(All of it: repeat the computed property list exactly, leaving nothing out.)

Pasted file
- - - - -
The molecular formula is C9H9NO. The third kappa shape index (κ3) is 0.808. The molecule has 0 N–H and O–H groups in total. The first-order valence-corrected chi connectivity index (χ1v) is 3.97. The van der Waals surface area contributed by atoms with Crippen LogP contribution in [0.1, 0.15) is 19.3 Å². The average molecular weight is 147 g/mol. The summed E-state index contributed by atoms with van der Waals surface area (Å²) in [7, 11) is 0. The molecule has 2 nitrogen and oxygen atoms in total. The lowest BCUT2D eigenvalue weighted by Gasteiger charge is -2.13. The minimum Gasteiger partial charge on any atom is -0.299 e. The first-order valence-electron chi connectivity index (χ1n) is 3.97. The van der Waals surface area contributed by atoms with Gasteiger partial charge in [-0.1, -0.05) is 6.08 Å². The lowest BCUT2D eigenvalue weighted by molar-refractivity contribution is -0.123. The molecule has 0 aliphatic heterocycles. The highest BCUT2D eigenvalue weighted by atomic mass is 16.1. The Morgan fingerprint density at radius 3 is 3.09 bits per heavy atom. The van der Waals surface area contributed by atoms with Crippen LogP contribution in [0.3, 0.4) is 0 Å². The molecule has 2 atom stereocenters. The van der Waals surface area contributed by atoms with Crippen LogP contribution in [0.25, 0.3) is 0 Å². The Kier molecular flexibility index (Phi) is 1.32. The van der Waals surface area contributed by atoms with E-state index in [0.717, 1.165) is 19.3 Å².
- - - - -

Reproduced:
The molecular formula is C9H9NO. The third kappa shape index (κ3) is 0.808. The molecule has 0 N–H and O–H groups in total. The first-order valence-corrected chi connectivity index (χ1v) is 3.97. The van der Waals surface area contributed by atoms with Crippen LogP contribution in [0.1, 0.15) is 19.3 Å². The average molecular weight is 147 g/mol. The summed E-state index contributed by atoms with van der Waals surface area (Å²) in [7, 11) is 0. The molecule has 2 nitrogen and oxygen atoms in total. The lowest BCUT2D eigenvalue weighted by Gasteiger charge is -2.13. The minimum Gasteiger partial charge on any atom is -0.299 e. The first-order valence-electron chi connectivity index (χ1n) is 3.97. The van der Waals surface area contributed by atoms with Gasteiger partial charge in [-0.1, -0.05) is 6.08 Å². The lowest BCUT2D eigenvalue weighted by molar-refractivity contribution is -0.123. The molecule has 0 aliphatic heterocycles. The highest BCUT2D eigenvalue weighted by atomic mass is 16.1. The Morgan fingerprint density at radius 3 is 3.09 bits per heavy atom. The van der Waals surface area contributed by atoms with Crippen LogP contribution in [0.3, 0.4) is 0 Å². The molecule has 2 atom stereocenters. The van der Waals surface area contributed by atoms with Crippen LogP contribution in [0.25, 0.3) is 0 Å². The Kier molecular flexibility index (Phi) is 1.32. The van der Waals surface area contributed by atoms with E-state index in [0.717, 1.165) is 19.3 Å².